Alumni Who Give Back: Dr. Joyce Yang
|Dr. Joyce Yang|
|Image Source: https://www.usfca.edu/faculty/joyce-yang|
This spring we celebrated the graduation of nearly 500 undergraduates and 2 PhD graduates from the Department of Psychology. We are proud to welcome them into a community of UW Psychology alumni with a dedication to impact and using their skills and training to change lives. We’re grateful that many of our alumni choose to share their appreciation to the university through philanthropic support back to the Department of Psychology. Dr. Joyce Yang (’13, ‘17) was inspired to support the Department of Psychology to ensure the next generation of clinical scientists and researchers receive the same level of support that she was able to receive during her time at UW.
As a Clinical Psychology graduate student, Dr. Yang’s dissertation work focused around designing and pilot testing an intervention to reduce stress for individuals recently diagnosed with HIV in China. By working under Dr. Jane Simoni’s global health research priorities in China, Dr. Yang was able to integrate community-based participatory research (CBPR) methods, implementation science, and global mental health research training. Dr. Yang received a National Research Service Award (NRSA) from the National Institute of Mental Health for this work. In her research, participants recently diagnosed with HIV reported high rates of distress resulting from isolation from their community and social support due to the cultural context of significant HIV stigma coupled with a lack of access to mental health resources. This dissertation experience provided invaluable training in engaging with stakeholders to understand site and population specific concerns to inform appropriate intervention development and implementation.
Dr. Yang went on to do her clinical internship at the VA Palo Alto Health Care System and completed her postdoc in the Advanced Research Fellowship in Mental Illness Research and Treatment at Stanford University in the Department of Psychiatry and Behavioral Sciences and the National Center for PTSD at VA Palo Alto. Now as tenure-track Assistant Professor of Psychology at University of San Francisco, Dr. Yang’s research continues to use CBPR to address health disparities affecting marginalized populations. Recently, she has begun a project examining anti-Asian race-based stress resulting from the COVID-19 global pandemic. Her ongoing interests include understanding BIPOCs experiences of race-based stress and trauma and the intersection with PTSD and treatment outcomes, as well as addressing discrimination in healthcare settings in order to move towards health equity for communities of color.
Looking back on her time at UW, Dr. Yang fondly recalls the spirit of collaboration and support from the department. “It’s a culture that goes beyond your advisor: all of the faculty, staff, and grad students I worked with were invested in each student’s success. Amongst peers, there was a sense of collective benefit when one of us does well, we knew the success would be shared and we would all be better for it.” This sense of community and collaboration continues to influence her work today and she is proud that the Department continues to support the next generation of students in this same way. After reconnecting with the department, Joyce shared her interest in supporting diverse students in the department and learned of an opportunity to support students facing emergencies and food insecurity. As costs of living continue to rise in Seattle, graduate stipends can be stretched thin during emergency situations, such as those that arose during COVID-19 as students faced challenges with shifting to be solely online and other unanticipated expenses. To bridge this gap, the department created sources of funds that could be distributed to student emergency awards. These awards are discretionary and can be used to address any expense a student might be facing. Recognizing the role that structural racism can play in higher education experiences, Dr. Yang gives to the University of Washington Psychology Department to “help alleviate some of the financial constraints that disproportionately impact BIPOC students.” Dr. Yang hopes to be able to support these students facing these added challenges so that students are able to remove a financial stressor and able to focus on their studies and training to be the next leading clinicians and researchers to advance the field.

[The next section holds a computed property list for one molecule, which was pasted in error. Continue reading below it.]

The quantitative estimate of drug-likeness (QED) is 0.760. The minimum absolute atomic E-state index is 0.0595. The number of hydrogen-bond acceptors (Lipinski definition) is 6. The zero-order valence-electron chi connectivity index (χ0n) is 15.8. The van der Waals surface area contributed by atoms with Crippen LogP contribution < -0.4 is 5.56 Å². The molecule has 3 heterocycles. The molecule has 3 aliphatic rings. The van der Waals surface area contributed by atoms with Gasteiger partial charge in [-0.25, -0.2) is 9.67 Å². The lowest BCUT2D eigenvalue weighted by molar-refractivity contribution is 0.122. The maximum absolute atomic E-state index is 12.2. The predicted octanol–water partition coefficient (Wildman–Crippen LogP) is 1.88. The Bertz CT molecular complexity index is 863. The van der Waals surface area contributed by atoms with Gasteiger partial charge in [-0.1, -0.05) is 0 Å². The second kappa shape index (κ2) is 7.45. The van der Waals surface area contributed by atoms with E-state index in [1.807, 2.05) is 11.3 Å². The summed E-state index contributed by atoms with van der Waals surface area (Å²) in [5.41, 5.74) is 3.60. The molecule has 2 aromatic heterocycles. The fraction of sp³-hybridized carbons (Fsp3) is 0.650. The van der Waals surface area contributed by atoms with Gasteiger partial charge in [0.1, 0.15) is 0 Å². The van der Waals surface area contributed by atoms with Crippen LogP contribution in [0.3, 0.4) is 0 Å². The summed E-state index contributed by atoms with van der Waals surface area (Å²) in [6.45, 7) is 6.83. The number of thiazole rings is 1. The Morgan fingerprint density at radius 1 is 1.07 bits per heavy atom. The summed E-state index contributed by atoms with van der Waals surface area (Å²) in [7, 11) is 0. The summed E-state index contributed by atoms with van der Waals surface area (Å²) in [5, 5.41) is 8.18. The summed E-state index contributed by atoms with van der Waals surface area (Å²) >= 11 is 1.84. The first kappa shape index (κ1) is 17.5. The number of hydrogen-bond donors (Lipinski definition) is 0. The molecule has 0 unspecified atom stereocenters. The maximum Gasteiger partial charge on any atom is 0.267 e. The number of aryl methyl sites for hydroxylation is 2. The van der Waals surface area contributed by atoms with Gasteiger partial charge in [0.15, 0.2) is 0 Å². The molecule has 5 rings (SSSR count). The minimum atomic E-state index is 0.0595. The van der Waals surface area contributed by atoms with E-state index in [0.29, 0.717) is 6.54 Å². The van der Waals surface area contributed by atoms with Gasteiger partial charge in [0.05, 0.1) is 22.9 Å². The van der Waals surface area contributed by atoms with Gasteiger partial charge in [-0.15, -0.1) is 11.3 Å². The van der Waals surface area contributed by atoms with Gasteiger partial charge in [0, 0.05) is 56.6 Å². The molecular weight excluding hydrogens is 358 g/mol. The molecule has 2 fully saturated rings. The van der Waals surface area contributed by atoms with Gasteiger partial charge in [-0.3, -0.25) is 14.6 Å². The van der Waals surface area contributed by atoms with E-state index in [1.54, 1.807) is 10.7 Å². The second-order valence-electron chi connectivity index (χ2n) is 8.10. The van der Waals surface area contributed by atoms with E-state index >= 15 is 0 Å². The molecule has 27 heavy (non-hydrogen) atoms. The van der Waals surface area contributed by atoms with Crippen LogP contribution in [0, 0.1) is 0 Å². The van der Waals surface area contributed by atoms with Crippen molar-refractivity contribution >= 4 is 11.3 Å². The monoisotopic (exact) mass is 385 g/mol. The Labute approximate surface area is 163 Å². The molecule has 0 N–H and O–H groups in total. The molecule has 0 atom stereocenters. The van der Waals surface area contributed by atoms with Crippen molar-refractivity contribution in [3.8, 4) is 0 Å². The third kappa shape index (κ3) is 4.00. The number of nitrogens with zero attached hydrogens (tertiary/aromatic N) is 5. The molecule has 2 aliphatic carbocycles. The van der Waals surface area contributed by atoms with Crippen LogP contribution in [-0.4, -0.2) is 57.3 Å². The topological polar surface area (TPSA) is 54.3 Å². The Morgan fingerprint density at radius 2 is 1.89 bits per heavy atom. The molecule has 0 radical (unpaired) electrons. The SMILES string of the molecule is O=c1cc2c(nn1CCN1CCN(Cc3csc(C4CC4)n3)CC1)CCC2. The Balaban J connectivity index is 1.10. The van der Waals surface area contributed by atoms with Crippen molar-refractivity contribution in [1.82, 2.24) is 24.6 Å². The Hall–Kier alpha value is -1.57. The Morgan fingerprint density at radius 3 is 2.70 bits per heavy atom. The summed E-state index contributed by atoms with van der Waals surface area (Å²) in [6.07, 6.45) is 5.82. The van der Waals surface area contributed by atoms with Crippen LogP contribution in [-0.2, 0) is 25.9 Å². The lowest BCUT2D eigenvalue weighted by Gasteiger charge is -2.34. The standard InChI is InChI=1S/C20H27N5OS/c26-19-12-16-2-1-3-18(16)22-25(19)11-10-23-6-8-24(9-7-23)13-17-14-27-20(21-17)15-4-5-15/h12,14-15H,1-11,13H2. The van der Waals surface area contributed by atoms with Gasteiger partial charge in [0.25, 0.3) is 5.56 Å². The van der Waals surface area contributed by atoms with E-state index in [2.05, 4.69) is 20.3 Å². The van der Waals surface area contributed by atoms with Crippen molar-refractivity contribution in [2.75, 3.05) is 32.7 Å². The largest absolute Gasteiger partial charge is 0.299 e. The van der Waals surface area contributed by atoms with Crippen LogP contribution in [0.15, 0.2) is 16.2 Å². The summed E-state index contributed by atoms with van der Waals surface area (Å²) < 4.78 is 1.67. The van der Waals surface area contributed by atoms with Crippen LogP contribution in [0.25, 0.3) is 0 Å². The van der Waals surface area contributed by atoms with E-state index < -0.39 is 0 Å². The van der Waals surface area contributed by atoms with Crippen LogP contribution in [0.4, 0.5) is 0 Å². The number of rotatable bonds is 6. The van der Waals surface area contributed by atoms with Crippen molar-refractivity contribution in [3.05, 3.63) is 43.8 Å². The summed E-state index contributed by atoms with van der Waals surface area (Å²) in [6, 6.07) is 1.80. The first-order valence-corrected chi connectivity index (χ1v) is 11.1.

We thank Dr. Yang for her commitment to supporting Psychology students through philanthropic support. It is because of alumni like her that the department can provide supplemental support to enhance the experience of our graduate students and help to alleviate pressures facing our students so that they can focus entirely on their education and research experiences during their graduate studies.
If you would like to join Dr. Yang in investing in the life-changing impact that a UW Psychology education has on our students, we invite you to pledge a gift today.